India – A Wealth Management Update on one of Asia’s Most Dynamic Markets
Dec 20, 2022
2021 in India was a remarkably good vintage for wealth management, and a very solid platform for sustained growth, diversification and dynamism ahead. In some ways, 2021 was the year that genuine confidence and belief arrived in India’s wealth market, with few having anticipated how bullish things would turn out across the various markets and asset classes, and few expecting such diversification towards a greater array of advisory propositions and services, include legacy & succession planning. But how about 2022 so far? Has that measured up to or surpassed 2021? Yes, is the very short answer. The Hubbis Digital Dialogue event of November saw a panel of experts look under the hood of what remains an incredibly dynamic wealth management and investment market, one whose momentum appears thus far unaffected by the troubles in the developed world and leading capital markets around the world.
- Arpita Vinay, Managing Director and Co-Head, Centrum Wealth
- KT Chandy, Partner and India Private Tax Co-Leader, EY
- Amit Saxena, Senior Managing Partner, Edelweiss Wealth Management
- Sumegh Bhatia, CEO & Managing Director - India, Lighthouse Canton
- Quella Tang, Sales Director, ASEAN & India, SS&C Eze
- Shiv Gupta, Founder & Chief Executive Officer, Sanctum Wealth Management
Setting the Scene
In 2022 to date, economic momentum picked up across the nation, not only in the biggest cities but across many of the second and third tier cities. Technology sector entrepreneurial activity accelerated, with more Unicorns being created domestically, and at the same time FDI inflows accelerated and foreign investor appetite in general surged. It was not only the public sector and mainstream asset markets that performed well, as investor appetite for private markets surged both in terms of domestic demand but also foreign demand for private assets, especially the new wave of tech sector enterprises.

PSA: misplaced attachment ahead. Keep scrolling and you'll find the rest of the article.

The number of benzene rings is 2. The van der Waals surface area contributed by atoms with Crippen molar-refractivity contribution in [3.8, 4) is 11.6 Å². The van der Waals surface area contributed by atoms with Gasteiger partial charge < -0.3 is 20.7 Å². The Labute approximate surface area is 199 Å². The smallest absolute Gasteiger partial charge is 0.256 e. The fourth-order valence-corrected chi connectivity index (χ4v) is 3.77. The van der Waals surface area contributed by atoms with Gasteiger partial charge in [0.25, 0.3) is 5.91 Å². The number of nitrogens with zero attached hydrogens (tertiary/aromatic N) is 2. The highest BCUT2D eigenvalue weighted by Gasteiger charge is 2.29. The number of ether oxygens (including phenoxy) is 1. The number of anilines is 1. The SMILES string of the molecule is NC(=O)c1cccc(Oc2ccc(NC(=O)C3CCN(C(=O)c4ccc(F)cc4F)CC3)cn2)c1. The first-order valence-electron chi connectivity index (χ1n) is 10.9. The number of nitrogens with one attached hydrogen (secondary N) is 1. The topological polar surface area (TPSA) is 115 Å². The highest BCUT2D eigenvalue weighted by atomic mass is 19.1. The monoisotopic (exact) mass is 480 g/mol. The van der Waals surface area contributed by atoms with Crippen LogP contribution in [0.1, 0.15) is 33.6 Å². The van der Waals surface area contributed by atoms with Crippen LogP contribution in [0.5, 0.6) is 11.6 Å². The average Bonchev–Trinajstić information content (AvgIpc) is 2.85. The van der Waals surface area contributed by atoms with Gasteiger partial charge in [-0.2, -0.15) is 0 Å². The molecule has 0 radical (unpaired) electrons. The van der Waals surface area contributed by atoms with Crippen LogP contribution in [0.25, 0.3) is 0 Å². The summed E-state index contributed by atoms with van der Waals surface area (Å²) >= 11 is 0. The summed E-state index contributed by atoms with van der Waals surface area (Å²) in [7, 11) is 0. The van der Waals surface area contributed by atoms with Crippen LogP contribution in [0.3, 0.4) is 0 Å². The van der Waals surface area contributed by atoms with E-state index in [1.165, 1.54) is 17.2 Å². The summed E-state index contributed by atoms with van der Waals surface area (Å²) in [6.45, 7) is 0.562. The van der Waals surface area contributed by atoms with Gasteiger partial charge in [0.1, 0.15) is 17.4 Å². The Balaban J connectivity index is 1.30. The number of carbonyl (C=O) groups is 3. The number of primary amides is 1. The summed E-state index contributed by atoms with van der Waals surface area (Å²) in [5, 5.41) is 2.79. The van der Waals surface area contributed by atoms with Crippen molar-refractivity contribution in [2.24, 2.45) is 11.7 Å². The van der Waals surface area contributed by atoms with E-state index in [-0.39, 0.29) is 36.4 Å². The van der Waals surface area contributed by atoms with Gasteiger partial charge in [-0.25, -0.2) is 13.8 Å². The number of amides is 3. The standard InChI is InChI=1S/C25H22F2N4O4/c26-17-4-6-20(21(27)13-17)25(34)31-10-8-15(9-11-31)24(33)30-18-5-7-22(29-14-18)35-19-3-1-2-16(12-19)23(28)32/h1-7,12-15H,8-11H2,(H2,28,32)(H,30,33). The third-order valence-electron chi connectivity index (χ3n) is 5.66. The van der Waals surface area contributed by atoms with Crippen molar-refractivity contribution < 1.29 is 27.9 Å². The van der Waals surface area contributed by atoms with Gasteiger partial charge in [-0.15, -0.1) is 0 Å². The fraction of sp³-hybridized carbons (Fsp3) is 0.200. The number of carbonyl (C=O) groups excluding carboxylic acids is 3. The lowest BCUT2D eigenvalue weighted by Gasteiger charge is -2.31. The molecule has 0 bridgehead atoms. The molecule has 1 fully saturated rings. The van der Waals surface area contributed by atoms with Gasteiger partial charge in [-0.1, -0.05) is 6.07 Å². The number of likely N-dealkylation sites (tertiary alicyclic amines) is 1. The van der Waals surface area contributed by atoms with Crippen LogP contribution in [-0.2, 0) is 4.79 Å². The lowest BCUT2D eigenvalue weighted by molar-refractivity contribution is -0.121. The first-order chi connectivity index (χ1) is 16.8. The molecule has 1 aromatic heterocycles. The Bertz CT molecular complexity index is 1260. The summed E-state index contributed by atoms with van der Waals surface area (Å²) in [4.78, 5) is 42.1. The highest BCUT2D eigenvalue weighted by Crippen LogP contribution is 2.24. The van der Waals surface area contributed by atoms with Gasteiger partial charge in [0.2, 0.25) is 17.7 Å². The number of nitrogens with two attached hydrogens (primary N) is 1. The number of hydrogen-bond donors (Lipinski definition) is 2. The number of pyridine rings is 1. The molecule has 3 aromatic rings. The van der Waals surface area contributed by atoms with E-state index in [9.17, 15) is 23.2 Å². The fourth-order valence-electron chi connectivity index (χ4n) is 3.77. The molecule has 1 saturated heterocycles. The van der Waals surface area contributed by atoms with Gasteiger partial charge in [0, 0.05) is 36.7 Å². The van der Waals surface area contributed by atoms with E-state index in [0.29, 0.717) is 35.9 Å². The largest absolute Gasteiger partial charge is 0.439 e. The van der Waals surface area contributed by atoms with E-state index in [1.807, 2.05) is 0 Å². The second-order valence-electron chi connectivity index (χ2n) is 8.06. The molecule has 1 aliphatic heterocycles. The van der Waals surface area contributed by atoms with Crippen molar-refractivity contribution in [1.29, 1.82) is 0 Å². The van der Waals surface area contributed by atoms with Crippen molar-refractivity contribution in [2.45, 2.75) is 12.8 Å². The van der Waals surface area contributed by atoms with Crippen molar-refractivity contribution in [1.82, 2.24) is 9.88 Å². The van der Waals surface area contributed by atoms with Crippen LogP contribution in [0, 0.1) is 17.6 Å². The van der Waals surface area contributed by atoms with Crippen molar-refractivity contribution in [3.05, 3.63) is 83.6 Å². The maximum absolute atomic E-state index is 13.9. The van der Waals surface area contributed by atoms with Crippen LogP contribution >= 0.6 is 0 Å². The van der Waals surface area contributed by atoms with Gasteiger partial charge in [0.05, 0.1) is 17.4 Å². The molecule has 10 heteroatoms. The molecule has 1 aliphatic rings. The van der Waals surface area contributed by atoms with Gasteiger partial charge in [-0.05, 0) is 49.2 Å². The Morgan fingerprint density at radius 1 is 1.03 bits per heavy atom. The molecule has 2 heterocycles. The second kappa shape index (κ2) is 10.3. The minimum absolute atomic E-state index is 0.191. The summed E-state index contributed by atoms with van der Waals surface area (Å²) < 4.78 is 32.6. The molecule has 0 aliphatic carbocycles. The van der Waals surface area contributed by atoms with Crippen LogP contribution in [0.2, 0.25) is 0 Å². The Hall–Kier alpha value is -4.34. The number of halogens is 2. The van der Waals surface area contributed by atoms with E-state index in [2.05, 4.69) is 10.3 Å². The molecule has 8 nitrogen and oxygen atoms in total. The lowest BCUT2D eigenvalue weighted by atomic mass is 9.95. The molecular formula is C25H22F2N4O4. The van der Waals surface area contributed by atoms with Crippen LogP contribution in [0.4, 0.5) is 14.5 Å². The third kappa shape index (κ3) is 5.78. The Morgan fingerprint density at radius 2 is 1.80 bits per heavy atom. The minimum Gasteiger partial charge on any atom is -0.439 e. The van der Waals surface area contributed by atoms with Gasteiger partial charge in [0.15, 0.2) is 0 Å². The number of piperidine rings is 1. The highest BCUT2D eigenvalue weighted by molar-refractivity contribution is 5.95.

As all this has moved into sharper focus, wealth management experts are reporting having new seams of client interest and demand from the younger, technology-centric generations to add to the rich seams of client demand for both investments as well as wealth and legacy planning from the older generations of wealthy Indians, many of whom are seeking to pass assets on to the younger generations of their families.
Across the board in India, there is an ongoing diversification and upgrading of private client portfolios as the wealth industry delivers more interesting mainstream products, including mutually funds and more ETFs, and across the private markets. Meanwhile, the mass affluent sector of the nation continues to expand apace, just as HNW and UHNW wealth keeps rising significantly.
On the slightly less positive side, there is clearly a shortage of experienced RM talent to cater to all these private clients, but the banks and the numerous independent wealth firms in India – many of which are now very large indeed – are making ever greater efforts to boost training and to further develop a culture of professionalism in the wealth sector.
And of course, India is a truly vast and immensely populous country, hence the great need for digitalisation, which continues apace, helping the competitors in the wealth industry reach out to the many often huge pockets of client demand in all quarters of the country. The need to differentiate from the competition and pressures from rising costs in all areas are also other key drivers for the thrust towards a far more digital wealth management offering.
Hubbis’ chosen experts drilled down to uncover these and other key evolutionary trends and highlighted the incredible potential that India’s wealth management market represents.